Evanston, Wyoming has a designated Opportunity Zone along I-80. Locating a business, or investing, within this census tract provides multiple financial incentives. In addition, commercial real estate along I-80 makes it easy to reach the Salt Lake City metro, along with the rest of Wyoming.
What is an Opportunity Zone?
An opportunity zone is an economically-distressed community where new investments, under certain conditions, may be eligible for preferential tax treatment. In 2017, opportunity zones were added to the tax code by the Tax Cuts and Jobs Act. This federal legislation recognized distressed neighborhoods with high-poverty as places needing investment. Any person or business can invest in an Opportunity Zone, whether they live in the area or not.
Evanston, Wyoming’s Opportunity Zone is an economic development tool designed to attract investment and job creation.
How does the Evanston Opportunity Zone work?
Opportunity zones are designed to spur economic development by providing tax benefits to investors. First, investors can defer tax on any prior gains invested in a Qualified Opportunity Fund (QOF) until the earlier of the date on which the investment in a QOF is sold or exchanged, or December 31, 2026. If the QOF investment is held for longer than 5 years, there is a 10% exclusion of the deferred gain. If held for more than 7 years, the 10% becomes 15%. Second, if the investor holds the investment in the Opportunity Fund for at least ten years, the investor is eligible for an increase in basis of the QOF investment equal to its fair market value on the date that the QOF investment is sold or exchanged.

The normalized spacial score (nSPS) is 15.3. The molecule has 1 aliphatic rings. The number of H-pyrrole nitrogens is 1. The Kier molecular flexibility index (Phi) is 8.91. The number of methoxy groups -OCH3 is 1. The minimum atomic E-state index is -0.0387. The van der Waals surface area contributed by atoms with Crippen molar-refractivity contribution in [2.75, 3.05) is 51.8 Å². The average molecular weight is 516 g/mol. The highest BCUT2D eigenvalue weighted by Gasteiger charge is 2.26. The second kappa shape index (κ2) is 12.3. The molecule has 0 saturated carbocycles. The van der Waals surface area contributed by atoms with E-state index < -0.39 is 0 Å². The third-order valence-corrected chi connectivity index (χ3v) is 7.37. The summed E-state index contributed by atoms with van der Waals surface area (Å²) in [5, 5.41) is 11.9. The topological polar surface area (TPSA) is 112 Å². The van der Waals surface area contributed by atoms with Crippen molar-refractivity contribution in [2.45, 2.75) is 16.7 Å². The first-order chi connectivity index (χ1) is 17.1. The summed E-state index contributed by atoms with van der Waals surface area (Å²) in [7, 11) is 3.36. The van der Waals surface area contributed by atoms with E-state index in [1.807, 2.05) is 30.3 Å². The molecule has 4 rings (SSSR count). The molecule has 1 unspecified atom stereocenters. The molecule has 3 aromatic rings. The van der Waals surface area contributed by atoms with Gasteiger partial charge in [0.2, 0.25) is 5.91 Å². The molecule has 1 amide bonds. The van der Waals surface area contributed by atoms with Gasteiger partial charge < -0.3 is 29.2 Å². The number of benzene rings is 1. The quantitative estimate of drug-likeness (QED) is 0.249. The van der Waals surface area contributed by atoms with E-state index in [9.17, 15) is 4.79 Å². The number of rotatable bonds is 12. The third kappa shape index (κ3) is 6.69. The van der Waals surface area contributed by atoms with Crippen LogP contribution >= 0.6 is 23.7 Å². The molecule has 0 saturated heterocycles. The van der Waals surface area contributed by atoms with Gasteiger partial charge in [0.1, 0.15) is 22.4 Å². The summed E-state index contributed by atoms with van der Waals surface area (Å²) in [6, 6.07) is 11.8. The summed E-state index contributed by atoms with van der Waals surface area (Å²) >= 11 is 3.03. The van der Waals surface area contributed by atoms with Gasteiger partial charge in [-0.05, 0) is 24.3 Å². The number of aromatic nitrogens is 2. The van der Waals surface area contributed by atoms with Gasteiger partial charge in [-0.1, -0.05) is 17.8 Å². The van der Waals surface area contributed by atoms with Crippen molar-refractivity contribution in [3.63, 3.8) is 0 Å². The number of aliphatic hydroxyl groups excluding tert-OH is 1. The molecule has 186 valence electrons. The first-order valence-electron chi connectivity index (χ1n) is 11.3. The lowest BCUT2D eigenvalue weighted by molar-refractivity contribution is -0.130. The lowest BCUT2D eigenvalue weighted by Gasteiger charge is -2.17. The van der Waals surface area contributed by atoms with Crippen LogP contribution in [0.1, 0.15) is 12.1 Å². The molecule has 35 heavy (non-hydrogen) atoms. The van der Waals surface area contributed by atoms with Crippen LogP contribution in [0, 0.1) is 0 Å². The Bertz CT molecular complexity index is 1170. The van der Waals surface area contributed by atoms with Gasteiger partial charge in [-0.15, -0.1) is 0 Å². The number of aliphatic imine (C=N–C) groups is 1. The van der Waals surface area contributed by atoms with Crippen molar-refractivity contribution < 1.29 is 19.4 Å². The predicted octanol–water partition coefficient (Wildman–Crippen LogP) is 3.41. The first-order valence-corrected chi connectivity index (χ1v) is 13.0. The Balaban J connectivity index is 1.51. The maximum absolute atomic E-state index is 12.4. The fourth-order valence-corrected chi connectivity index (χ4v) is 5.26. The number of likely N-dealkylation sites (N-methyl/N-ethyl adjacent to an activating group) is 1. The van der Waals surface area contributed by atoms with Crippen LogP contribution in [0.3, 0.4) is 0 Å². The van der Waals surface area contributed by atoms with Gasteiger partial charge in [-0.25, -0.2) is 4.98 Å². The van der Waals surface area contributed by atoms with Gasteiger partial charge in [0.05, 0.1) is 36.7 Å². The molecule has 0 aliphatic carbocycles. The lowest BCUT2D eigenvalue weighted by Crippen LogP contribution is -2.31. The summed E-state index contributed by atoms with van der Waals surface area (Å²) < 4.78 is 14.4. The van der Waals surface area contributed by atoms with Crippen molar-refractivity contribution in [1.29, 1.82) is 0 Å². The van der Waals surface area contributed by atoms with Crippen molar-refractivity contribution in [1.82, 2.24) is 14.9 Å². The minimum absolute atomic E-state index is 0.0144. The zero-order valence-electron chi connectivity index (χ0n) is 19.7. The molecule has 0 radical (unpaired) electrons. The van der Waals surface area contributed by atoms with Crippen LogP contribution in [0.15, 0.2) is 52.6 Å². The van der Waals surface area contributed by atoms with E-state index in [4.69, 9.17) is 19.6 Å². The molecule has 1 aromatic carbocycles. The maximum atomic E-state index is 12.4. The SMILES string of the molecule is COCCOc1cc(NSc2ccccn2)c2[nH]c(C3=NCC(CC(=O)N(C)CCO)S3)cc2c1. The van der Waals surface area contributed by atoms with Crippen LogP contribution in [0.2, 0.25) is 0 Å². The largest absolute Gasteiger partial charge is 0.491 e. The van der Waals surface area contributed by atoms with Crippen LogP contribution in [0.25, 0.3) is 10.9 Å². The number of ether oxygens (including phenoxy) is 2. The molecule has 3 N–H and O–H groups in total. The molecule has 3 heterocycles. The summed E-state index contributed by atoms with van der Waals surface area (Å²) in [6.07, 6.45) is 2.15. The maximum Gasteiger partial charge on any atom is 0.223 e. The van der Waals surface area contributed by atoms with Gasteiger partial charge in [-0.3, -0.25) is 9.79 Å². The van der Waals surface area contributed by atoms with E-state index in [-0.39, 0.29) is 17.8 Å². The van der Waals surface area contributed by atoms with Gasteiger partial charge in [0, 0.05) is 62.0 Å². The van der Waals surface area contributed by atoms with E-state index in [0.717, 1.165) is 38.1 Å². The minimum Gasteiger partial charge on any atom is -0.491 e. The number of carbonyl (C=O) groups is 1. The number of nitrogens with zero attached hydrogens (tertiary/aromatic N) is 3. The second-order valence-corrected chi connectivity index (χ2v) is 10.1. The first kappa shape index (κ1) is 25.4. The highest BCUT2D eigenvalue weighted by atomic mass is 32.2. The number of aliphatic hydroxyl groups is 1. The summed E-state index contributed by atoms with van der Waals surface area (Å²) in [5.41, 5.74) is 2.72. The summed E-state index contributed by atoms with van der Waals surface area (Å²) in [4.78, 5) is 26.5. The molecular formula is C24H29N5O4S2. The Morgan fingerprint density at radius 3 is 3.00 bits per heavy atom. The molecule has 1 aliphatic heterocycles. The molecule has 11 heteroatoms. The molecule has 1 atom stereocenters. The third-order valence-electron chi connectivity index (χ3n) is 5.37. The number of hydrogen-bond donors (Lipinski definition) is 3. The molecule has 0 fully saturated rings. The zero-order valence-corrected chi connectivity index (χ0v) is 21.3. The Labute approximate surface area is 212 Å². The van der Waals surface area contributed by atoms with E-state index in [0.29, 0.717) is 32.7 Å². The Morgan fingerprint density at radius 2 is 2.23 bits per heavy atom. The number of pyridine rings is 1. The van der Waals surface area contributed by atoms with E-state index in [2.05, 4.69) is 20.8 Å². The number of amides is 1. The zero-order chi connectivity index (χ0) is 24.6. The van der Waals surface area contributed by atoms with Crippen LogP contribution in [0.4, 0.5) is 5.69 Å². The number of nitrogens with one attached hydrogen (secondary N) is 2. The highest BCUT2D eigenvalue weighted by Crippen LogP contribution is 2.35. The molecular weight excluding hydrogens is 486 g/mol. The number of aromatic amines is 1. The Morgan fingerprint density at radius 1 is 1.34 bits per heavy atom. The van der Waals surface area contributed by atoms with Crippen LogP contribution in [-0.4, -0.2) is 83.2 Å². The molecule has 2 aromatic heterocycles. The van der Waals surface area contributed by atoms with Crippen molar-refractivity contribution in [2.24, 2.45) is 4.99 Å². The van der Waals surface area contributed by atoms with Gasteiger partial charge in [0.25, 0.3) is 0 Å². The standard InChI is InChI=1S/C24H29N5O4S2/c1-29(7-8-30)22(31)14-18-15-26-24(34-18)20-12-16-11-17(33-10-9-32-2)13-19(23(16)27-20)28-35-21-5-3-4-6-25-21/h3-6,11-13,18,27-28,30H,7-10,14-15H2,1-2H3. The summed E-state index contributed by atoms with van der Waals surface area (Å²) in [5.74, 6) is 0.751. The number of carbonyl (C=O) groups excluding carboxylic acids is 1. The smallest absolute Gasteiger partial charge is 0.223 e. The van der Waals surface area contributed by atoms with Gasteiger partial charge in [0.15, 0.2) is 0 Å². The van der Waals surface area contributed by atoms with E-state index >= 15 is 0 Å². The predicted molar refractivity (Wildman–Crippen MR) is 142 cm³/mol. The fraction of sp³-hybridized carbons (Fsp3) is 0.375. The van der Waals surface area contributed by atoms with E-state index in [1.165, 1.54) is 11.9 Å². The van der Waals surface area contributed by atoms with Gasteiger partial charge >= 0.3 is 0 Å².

This program is less restrictive than other tax credit programs such as New Markets Tax Credits (NMTC) and Program and Low Income Housing Tax Credit (LIHTC) Program. Opportunity Zones don’t operate through a tax credit program. Instead, Opportunity Zone designation and investment are governed through two Internal Revenue Code sections. This removes any limitation on the number of Opportunity Funds that can exist, making them more the product of an entirely new IRS rule that changes the tax treatment of capital gains than the subject of a more traditionally structured tax credit program.
There is no cap on the amount of capital that can be invested into qualified Opportunity Zones, and hence no arbitrary limit on the extent to which Opportunity Zones and Opportunity Funds may help reshape downtrodden communities.
For more information contact Rocco O’Neill, Director – Community Development at (307) 783-6309 or email email@example.com.